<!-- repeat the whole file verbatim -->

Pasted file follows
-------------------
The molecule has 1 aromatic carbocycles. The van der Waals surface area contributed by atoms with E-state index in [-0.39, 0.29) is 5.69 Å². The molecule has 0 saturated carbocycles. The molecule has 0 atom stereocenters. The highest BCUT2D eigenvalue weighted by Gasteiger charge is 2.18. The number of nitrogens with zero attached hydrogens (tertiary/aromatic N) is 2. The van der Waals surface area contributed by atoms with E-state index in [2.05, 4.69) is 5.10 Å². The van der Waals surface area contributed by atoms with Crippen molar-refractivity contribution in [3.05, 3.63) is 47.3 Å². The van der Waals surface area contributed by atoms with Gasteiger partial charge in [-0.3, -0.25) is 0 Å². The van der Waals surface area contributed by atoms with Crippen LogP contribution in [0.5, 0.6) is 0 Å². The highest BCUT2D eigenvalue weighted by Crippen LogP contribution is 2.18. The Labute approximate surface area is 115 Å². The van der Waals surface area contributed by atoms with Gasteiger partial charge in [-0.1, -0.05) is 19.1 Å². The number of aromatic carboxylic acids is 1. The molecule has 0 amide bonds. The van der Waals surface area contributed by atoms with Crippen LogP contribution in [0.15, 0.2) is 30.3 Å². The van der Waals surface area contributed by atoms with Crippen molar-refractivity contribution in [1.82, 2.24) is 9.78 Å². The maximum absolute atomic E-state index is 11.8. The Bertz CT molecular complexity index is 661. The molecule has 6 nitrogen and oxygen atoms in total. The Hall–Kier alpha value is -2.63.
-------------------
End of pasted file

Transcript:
The molecule has 1 aromatic carbocycles. The van der Waals surface area contributed by atoms with E-state index in [-0.39, 0.29) is 5.69 Å². The molecule has 0 saturated carbocycles. The molecule has 0 atom stereocenters. The highest BCUT2D eigenvalue weighted by Gasteiger charge is 2.18. The number of nitrogens with zero attached hydrogens (tertiary/aromatic N) is 2. The van der Waals surface area contributed by atoms with E-state index in [2.05, 4.69) is 5.10 Å². The van der Waals surface area contributed by atoms with Crippen molar-refractivity contribution in [3.05, 3.63) is 47.3 Å². The van der Waals surface area contributed by atoms with Gasteiger partial charge in [-0.3, -0.25) is 0 Å². The van der Waals surface area contributed by atoms with Crippen LogP contribution in [0.5, 0.6) is 0 Å². The highest BCUT2D eigenvalue weighted by Crippen LogP contribution is 2.18. The Labute approximate surface area is 115 Å². The van der Waals surface area contributed by atoms with Gasteiger partial charge in [-0.1, -0.05) is 19.1 Å². The number of aromatic carboxylic acids is 1. The molecule has 0 amide bonds. The van der Waals surface area contributed by atoms with Crippen LogP contribution in [0.15, 0.2) is 30.3 Å². The van der Waals surface area contributed by atoms with Crippen molar-refractivity contribution in [1.82, 2.24) is 9.78 Å². The maximum absolute atomic E-state index is 11.8. The Bertz CT molecular complexity index is 661. The molecule has 6 nitrogen and oxygen atoms in total. The Hall–Kier alpha value is -2.63.